More beams ﬂicked on to it, and more. The strong lights ﬂooding through the aircraft lit up every detail.
“Hang on, chaps,” Jimmy Ward called over the intercommunication. He worked at the controls. The Wellington twisted, weaved, and dived to escape the lights. But they held it.
Flak exploded like giant whips around it, and crackled like machine-gun ﬁre. Near bursts made the twelve-ton Wellington bounce. Suddenly a scarlet streak glinted, overtoning the yellow tentacles of the search- lights. The Wellington was hit. Fire had broken out. Dark blobs escaped from its belly; the bombs had been released. The red streak became longer. Flames caught a grip of the tissue-like fabric. The Wellington’s nose dipped. It was going down.
Ward ordered his crew to put on parachutes and jump. One by one they left the aeroplane. He remained at the controls. Jimmy Ward was alone again, lonelier now than when he had been out on that wing. And this time the ﬂames had a sure grip…
Somewhere, perhaps in a farm ﬁeld, the great bomber, ﬂaring like a massive torch, whistled hoarsely out of the black night sky. It crashed with a sickening bellow of sound, then bounced to a standstill for flames to writhe themselves to nothing.
Such was the funeral pyre of young Jimmy Ward, VC
He is buried at Hamburg. But his epitaph was spoken from the hearts of his companions:
“He is a bloody fine little chap. He’s got all the guts in the world.”
Now, we present the account of 7–8 July 1941 as told by Jimmy Ward himself.
Via WW2Today (unattributed)
It was on one of the Munster raids that it happened. It had been one of those trips that you dream about—hardly any opposition over the target; just a few searchlights but very little flak—and that night at Munster I saw more fires than I had ever seen before. We dropped our bombs right in the target area and then made a circuit of the town to see what was going on before the pilot set course for home.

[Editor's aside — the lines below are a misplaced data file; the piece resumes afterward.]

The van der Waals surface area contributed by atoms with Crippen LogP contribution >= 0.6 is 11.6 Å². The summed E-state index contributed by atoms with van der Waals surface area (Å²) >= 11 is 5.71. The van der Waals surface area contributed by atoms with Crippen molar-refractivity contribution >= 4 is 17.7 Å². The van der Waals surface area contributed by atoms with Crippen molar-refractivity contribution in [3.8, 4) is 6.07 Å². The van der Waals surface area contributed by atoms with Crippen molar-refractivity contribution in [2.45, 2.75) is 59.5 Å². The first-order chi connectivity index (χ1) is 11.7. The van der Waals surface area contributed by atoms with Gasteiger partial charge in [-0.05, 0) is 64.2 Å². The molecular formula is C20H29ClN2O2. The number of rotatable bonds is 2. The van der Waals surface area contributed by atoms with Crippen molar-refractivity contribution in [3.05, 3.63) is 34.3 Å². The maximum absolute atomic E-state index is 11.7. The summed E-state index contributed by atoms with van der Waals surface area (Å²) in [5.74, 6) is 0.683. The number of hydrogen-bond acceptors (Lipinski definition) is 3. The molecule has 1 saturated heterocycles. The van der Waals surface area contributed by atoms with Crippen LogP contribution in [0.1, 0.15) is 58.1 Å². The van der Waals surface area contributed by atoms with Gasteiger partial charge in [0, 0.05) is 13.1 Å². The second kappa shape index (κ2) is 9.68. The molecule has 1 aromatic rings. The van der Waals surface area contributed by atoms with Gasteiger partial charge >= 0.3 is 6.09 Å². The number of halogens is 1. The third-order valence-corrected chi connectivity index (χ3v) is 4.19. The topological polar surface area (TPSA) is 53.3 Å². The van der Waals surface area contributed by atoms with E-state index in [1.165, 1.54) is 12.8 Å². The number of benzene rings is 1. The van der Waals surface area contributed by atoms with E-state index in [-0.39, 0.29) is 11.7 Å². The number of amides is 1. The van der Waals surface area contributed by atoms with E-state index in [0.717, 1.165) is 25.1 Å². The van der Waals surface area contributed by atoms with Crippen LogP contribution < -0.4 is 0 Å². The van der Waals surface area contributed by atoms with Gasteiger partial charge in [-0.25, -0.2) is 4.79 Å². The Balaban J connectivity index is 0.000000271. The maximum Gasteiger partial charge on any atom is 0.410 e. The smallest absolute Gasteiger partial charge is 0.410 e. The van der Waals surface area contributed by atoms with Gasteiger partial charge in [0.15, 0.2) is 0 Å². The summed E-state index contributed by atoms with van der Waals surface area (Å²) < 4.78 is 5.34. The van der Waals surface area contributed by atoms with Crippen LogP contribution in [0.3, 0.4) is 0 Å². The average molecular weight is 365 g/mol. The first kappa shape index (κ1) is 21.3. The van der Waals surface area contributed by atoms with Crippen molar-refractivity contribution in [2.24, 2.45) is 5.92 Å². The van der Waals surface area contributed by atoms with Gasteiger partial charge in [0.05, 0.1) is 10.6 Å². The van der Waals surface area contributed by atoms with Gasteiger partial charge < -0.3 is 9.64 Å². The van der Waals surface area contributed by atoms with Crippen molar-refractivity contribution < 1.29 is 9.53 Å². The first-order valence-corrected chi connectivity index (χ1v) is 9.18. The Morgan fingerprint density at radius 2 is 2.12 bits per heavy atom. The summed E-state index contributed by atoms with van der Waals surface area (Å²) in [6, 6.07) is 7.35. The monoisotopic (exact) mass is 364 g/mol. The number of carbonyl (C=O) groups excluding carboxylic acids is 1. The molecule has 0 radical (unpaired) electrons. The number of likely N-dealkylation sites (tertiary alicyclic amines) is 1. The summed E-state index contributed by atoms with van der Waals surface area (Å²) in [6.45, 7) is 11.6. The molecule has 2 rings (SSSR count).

As second pilot I was in the astrodome keeping a lookout all round. All of a sudden, over the middle of the Zuider Zee, I saw an enemy machine coming in from port. I called up the pilot to tell him, but our intercom had gone phut. A few seconds later, before anything could be done about it, there was a slamming alongside us and chunks of red-hot shrapnel were shooting about all over the place.
As soon as we were attacked, the squadron leader who was flying the plane put the nose down to try and dive clear. At that time we didn’t know that the rear gunner had got the attacking plane, a Messerschmitt 110, because the intercom was still out of action and we couldn’t talk to the rear turret.
We’d been pretty badly damaged in the attack. The starboard engine had been hit and the hydraulic system had been put out of action, with the result that the undercarriage fell half down, which meant, of course, that it would be useless for landing unless we could get it right down and locked. The bomb doors fell open too, the wireless sets were not working, and the front gunner was wounded in the foot. Worst of all, fire was burning up through the upper surface of the starboard wing where a petrol feed pipe had been split open. We all thought we’d have to bale out, so we put on our parachutes. Some of us got going with the fire extinguisher, bursting a hole in the side of the fuselage so that we could get at the wing, but the fire was too far out along the wing for that to be any good. Then we tried throwing coffee from our flasks at it, but that didn’t work either. It might have damped the fabric round the fire, but it didn’t put the fire out.
By this time we had reached the Dutch coast and were flying along parallel with it, waiting to see how the fire was going to develop.
The squadron leader said, “What does it look like to you?” I told him the fire didn’t seem to be gaining at all and that it seemed to be quite steady. He said, “I think we’d prefer a night in the dinghy in the North Sea to ending up in a German prison camp.” With that he turned out seawards and headed for England.